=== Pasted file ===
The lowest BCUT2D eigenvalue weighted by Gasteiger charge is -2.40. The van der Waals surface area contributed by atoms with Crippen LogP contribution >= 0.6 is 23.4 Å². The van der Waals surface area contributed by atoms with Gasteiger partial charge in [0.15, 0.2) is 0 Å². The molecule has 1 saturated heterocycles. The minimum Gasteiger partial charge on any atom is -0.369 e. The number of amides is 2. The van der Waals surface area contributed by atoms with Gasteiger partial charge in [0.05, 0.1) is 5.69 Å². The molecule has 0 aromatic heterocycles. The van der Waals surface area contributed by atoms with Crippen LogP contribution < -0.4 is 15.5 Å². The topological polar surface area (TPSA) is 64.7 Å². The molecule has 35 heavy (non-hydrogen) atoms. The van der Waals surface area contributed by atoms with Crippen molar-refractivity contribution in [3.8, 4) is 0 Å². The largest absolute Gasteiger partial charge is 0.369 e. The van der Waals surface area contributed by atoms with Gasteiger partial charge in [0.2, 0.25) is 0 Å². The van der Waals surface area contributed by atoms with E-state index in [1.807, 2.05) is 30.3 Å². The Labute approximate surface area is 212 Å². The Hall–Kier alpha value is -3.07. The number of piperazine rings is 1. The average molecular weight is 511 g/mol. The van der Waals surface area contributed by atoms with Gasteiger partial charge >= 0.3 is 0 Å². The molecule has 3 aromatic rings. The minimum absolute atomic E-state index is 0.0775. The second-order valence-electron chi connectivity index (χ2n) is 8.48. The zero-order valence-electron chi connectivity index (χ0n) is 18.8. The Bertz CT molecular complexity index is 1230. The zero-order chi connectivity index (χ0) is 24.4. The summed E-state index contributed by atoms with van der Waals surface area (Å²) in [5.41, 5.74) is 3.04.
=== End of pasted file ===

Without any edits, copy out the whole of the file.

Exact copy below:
The lowest BCUT2D eigenvalue weighted by Gasteiger charge is -2.40. The van der Waals surface area contributed by atoms with Crippen LogP contribution >= 0.6 is 23.4 Å². The van der Waals surface area contributed by atoms with Gasteiger partial charge in [0.15, 0.2) is 0 Å². The molecule has 1 saturated heterocycles. The minimum Gasteiger partial charge on any atom is -0.369 e. The number of amides is 2. The van der Waals surface area contributed by atoms with Gasteiger partial charge in [0.05, 0.1) is 5.69 Å². The molecule has 0 aromatic heterocycles. The van der Waals surface area contributed by atoms with Crippen LogP contribution < -0.4 is 15.5 Å². The topological polar surface area (TPSA) is 64.7 Å². The molecule has 35 heavy (non-hydrogen) atoms. The van der Waals surface area contributed by atoms with Crippen molar-refractivity contribution in [3.8, 4) is 0 Å². The largest absolute Gasteiger partial charge is 0.369 e. The van der Waals surface area contributed by atoms with Gasteiger partial charge in [0.2, 0.25) is 0 Å². The van der Waals surface area contributed by atoms with E-state index in [1.807, 2.05) is 30.3 Å². The Labute approximate surface area is 212 Å². The Hall–Kier alpha value is -3.07. The number of piperazine rings is 1. The average molecular weight is 511 g/mol. The van der Waals surface area contributed by atoms with Gasteiger partial charge >= 0.3 is 0 Å². The molecule has 3 aromatic rings. The minimum absolute atomic E-state index is 0.0775. The second-order valence-electron chi connectivity index (χ2n) is 8.48. The zero-order valence-electron chi connectivity index (χ0n) is 18.8. The Bertz CT molecular complexity index is 1230. The zero-order chi connectivity index (χ0) is 24.4. The summed E-state index contributed by atoms with van der Waals surface area (Å²) in [5.41, 5.74) is 3.04.